Archive for September 20, 2013
“Working your own little patch of ground is part of the home front fighter’s front-line assignment. Chief weapon should be tomatoes.”
– From an article in the March 20, 1943 Science News Letter
When the United States joined the Allied forces in World War II, American citizens committed to the war effort. Rationing and other measures impacted ordinary people across the country, especially with regards to metals, munitions, and most importantly, food. To combat food shortages and build national morale, the US government encouraged citizens to cultivate private and community food gardens, called victory gardens. Maintaining a victory garden gave Americans a feeling of patriotic contribution and sense of order and connection to the earth despite the turmoil of war.
In his article, “In the Sweat of Our Brow: Citizenship in American Domestic Practice in WWII – Victory Gardens,” Dr. Char Miller of George Mason University discusses the The US government embarked on a massive propaganda campaign to rouse a passion for food gardens in the American people, through departments like the Office of War Information and the USDA. By growing their own fruits and vegetables, patriotic gardeners reserved more commercially grown food for the troops. Buying fewer commercial goods also reserved other supplies, such as fuel to transport food and metal for cans, for the war effort. Victory gardens yielded better tasting, healthier foods to keep the American people strong despite the stresses of war. War propaganda urged citizens to work hard in their gardens as the labor of gardening also contributed to maintaining a healthy bod, meeting the needs of the nation-state. Victory garden materials, such as magazine articles, posters, and short films, emphasized the importance of planning and efficiency to the effort. Not a single seed, foot of land, or ounce of effort should be wasted. Every citizen needed to be efficient to aid the war effort.
Victory gardens served an important emotional need as well as physical sustenance. As Americans struggled to come to terms with the ravages of modern warfare, especially the atomic bomb, gardening bestowed a sense of calm and order to their lives. Working in the garden reminded people of the rhythms and order of nature, something from which many Americans felt increasing disconnection. In the uncertain times of WWII, citizens needed the assurance that some things in the world still operated under a set of defined rules. Growing their own food also gave Americans a sense of accomplishment, contribution to the war effort, and security in their ability to feed themselves.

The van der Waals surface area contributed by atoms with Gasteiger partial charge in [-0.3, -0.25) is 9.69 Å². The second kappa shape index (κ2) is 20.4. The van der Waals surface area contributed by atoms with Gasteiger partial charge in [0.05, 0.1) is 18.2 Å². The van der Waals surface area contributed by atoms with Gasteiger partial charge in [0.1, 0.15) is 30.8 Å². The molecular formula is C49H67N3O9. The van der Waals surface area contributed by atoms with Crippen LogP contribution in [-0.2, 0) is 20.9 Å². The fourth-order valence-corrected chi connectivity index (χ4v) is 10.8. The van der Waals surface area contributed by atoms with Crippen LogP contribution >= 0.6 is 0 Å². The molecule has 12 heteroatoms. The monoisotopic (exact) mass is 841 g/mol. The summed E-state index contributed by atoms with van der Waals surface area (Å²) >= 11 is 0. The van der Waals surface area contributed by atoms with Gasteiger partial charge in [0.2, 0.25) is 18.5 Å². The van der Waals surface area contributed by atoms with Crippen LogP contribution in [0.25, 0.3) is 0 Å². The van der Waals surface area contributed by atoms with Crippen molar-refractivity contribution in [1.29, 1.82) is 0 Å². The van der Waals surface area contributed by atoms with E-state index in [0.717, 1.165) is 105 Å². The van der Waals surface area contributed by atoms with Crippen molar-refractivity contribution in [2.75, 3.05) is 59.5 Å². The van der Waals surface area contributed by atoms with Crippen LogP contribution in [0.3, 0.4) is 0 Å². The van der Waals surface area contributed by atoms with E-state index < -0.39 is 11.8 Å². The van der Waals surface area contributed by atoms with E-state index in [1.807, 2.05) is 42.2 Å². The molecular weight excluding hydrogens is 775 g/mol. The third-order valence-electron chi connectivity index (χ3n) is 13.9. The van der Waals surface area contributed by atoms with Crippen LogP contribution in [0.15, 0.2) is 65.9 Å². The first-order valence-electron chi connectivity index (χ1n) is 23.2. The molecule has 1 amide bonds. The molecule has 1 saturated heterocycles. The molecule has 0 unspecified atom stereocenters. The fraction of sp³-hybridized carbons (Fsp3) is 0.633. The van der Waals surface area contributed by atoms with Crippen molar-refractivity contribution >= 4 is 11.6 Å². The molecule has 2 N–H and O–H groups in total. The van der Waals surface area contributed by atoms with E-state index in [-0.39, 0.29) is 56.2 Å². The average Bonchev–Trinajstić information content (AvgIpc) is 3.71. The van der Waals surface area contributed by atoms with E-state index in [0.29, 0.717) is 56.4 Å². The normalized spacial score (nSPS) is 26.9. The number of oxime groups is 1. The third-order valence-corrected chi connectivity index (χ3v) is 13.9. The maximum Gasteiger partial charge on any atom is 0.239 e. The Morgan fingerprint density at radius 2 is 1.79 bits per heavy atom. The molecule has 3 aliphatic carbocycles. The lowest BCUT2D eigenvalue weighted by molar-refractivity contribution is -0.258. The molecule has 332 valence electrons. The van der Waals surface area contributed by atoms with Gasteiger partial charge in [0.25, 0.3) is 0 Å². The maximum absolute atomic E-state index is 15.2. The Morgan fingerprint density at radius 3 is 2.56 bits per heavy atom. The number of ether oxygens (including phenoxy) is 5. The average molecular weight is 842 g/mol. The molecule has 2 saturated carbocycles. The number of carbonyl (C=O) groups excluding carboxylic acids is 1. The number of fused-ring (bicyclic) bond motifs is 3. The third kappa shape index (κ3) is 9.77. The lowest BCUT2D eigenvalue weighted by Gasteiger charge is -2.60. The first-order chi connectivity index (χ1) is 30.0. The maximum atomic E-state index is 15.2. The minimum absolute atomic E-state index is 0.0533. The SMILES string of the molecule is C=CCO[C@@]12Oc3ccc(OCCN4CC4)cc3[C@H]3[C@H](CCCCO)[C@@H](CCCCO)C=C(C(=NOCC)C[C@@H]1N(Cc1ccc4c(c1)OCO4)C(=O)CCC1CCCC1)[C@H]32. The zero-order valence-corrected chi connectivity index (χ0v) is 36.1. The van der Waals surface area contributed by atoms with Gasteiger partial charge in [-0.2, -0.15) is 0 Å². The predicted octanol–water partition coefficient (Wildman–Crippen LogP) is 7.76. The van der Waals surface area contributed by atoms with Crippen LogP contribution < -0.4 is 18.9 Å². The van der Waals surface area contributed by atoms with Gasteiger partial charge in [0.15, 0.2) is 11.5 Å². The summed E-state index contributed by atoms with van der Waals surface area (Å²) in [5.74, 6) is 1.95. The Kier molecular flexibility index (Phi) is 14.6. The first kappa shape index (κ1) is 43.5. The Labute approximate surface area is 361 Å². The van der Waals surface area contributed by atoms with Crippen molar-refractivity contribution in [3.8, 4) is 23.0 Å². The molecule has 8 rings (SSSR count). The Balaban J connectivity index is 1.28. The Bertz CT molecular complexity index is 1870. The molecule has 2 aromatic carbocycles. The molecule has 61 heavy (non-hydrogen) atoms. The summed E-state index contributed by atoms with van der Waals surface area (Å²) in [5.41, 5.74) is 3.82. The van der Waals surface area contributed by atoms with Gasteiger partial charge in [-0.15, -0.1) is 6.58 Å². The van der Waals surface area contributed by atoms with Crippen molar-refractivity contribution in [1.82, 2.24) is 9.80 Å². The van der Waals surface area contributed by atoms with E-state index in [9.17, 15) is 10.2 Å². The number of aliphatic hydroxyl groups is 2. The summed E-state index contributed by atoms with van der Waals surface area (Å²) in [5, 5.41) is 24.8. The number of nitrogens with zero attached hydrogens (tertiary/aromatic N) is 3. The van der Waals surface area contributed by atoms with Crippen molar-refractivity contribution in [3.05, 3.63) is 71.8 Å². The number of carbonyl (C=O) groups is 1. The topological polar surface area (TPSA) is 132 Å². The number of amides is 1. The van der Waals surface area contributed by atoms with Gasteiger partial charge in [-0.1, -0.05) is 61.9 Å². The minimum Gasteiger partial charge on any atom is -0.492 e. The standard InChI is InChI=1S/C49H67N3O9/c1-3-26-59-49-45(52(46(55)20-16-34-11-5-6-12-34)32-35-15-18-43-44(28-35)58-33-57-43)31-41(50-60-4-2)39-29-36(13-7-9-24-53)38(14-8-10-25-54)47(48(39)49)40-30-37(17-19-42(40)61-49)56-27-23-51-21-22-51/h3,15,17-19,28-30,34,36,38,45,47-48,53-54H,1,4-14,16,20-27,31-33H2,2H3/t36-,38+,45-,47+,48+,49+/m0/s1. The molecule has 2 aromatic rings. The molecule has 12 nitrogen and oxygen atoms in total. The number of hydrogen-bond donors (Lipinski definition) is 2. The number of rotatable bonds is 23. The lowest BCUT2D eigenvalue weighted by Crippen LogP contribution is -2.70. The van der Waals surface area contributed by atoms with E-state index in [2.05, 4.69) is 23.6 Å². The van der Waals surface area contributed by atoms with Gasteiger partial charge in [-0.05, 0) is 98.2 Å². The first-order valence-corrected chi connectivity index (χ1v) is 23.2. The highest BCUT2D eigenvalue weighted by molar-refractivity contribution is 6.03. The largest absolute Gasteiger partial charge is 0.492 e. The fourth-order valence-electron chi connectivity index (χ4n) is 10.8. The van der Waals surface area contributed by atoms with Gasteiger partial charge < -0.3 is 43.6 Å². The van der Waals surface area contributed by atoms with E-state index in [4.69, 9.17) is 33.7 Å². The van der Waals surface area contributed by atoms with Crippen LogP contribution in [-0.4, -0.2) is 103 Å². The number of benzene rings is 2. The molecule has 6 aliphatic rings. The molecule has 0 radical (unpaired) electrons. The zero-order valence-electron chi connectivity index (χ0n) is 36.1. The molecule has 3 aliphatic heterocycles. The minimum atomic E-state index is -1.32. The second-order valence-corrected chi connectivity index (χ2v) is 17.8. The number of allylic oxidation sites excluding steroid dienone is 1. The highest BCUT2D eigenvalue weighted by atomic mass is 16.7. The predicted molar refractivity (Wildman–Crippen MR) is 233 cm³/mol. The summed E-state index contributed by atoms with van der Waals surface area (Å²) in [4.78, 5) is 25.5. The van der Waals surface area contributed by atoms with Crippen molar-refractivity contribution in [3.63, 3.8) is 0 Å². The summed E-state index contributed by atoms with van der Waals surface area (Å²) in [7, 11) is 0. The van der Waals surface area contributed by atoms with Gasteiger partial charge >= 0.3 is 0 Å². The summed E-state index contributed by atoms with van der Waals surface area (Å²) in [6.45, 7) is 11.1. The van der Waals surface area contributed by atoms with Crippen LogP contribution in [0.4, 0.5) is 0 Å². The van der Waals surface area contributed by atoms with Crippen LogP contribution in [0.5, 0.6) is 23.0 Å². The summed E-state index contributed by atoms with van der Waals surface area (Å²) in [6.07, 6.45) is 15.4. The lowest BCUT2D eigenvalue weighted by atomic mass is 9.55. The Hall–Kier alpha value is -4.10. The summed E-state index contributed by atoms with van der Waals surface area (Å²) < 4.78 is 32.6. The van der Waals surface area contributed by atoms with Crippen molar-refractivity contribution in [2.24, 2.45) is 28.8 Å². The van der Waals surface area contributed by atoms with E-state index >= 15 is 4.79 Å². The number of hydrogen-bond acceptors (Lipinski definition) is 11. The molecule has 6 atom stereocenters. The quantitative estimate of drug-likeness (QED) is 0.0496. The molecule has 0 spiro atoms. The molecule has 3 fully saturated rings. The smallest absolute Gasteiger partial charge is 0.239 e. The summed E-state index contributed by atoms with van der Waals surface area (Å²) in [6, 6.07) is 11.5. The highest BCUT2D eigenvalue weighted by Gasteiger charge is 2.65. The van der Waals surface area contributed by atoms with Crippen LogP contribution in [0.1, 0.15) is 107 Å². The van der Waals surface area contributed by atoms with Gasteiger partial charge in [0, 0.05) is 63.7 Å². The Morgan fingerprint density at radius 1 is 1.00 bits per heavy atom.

Food wasn’t the only thing growing in victory gardens across America. Colorful flowers had their own place in the gardener’s repertoire. The health of the soul mattered almost as much as that of the body, so the government encouraged gardeners to grow flowers to evoke memories and promote tranquility. According to Dr. Miller, seed companies sold British flowers to Americans so those on the home front could experience some of the scents and sights of the troops overseas. Flowers also calmed anxious nerves and produced happier feelings in gardeners. Due to the demands for efficiency, flower gardens contained relatively low maintenance blooms so as not to distract from the overall mission of gardening.
Victory gardens and their accompanying propaganda played an important role in the home front of WWII. The program experienced wild success across the nation, and the concept has lived on into today. You can visit the Smithsonian Gardens’ Victory Garden at the National Museum of American History. Containing heirloom species from the time, the garden grants visitors an authentic feeling of what it may have been like to grow your own food in WWII.
-Amber Schilling, Summer 2013 Education and Outreach Intern
Source: Char Miller, “In the Sweat of Our Brow: Citizenship in American Domestic Practice During WWII – Victory Gardens,” The Journal of American Culture, Vol. 26 Issue 3 (2003): 395-409.